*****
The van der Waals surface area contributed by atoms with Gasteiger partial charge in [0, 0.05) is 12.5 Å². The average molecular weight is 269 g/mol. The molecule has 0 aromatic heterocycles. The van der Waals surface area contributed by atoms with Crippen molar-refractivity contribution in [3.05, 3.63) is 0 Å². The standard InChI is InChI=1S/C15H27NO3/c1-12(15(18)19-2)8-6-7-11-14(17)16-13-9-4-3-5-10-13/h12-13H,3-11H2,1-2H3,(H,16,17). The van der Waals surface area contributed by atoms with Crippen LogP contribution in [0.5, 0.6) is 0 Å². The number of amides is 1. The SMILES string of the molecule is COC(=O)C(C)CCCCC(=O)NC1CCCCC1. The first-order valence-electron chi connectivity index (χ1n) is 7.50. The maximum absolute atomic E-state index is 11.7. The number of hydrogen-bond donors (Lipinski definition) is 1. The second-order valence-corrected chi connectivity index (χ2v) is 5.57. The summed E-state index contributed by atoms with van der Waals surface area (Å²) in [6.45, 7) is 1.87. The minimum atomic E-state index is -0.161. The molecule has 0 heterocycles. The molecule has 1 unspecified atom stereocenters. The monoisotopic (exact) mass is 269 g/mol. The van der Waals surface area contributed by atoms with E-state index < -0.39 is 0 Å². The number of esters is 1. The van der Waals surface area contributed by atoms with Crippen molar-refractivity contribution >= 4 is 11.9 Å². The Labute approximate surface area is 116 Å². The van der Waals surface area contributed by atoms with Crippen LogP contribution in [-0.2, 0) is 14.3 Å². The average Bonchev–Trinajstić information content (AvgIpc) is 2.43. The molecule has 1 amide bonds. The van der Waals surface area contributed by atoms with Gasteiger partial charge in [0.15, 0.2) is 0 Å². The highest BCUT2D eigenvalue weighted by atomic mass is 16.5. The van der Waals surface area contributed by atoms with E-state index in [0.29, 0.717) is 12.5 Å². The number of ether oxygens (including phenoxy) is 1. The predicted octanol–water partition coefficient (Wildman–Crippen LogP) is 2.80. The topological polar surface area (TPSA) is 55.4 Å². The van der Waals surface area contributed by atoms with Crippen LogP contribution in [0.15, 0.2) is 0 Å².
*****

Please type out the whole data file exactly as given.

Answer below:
The van der Waals surface area contributed by atoms with Gasteiger partial charge in [0, 0.05) is 12.5 Å². The average molecular weight is 269 g/mol. The molecule has 0 aromatic heterocycles. The van der Waals surface area contributed by atoms with Crippen molar-refractivity contribution in [3.05, 3.63) is 0 Å². The standard InChI is InChI=1S/C15H27NO3/c1-12(15(18)19-2)8-6-7-11-14(17)16-13-9-4-3-5-10-13/h12-13H,3-11H2,1-2H3,(H,16,17). The van der Waals surface area contributed by atoms with Crippen LogP contribution in [0.5, 0.6) is 0 Å². The number of amides is 1. The SMILES string of the molecule is COC(=O)C(C)CCCCC(=O)NC1CCCCC1. The first-order valence-electron chi connectivity index (χ1n) is 7.50. The maximum absolute atomic E-state index is 11.7. The number of hydrogen-bond donors (Lipinski definition) is 1. The second-order valence-corrected chi connectivity index (χ2v) is 5.57. The summed E-state index contributed by atoms with van der Waals surface area (Å²) in [6.45, 7) is 1.87. The minimum atomic E-state index is -0.161. The molecule has 0 heterocycles. The molecule has 1 unspecified atom stereocenters. The monoisotopic (exact) mass is 269 g/mol. The van der Waals surface area contributed by atoms with E-state index < -0.39 is 0 Å². The number of esters is 1. The van der Waals surface area contributed by atoms with Crippen molar-refractivity contribution >= 4 is 11.9 Å². The Labute approximate surface area is 116 Å². The van der Waals surface area contributed by atoms with Crippen LogP contribution in [-0.2, 0) is 14.3 Å². The average Bonchev–Trinajstić information content (AvgIpc) is 2.43. The molecule has 1 amide bonds. The van der Waals surface area contributed by atoms with Gasteiger partial charge in [0.15, 0.2) is 0 Å². The highest BCUT2D eigenvalue weighted by atomic mass is 16.5. The van der Waals surface area contributed by atoms with E-state index in [0.29, 0.717) is 12.5 Å². The number of ether oxygens (including phenoxy) is 1. The predicted octanol–water partition coefficient (Wildman–Crippen LogP) is 2.80. The topological polar surface area (TPSA) is 55.4 Å². The van der Waals surface area contributed by atoms with Crippen LogP contribution in [0.15, 0.2) is 0 Å².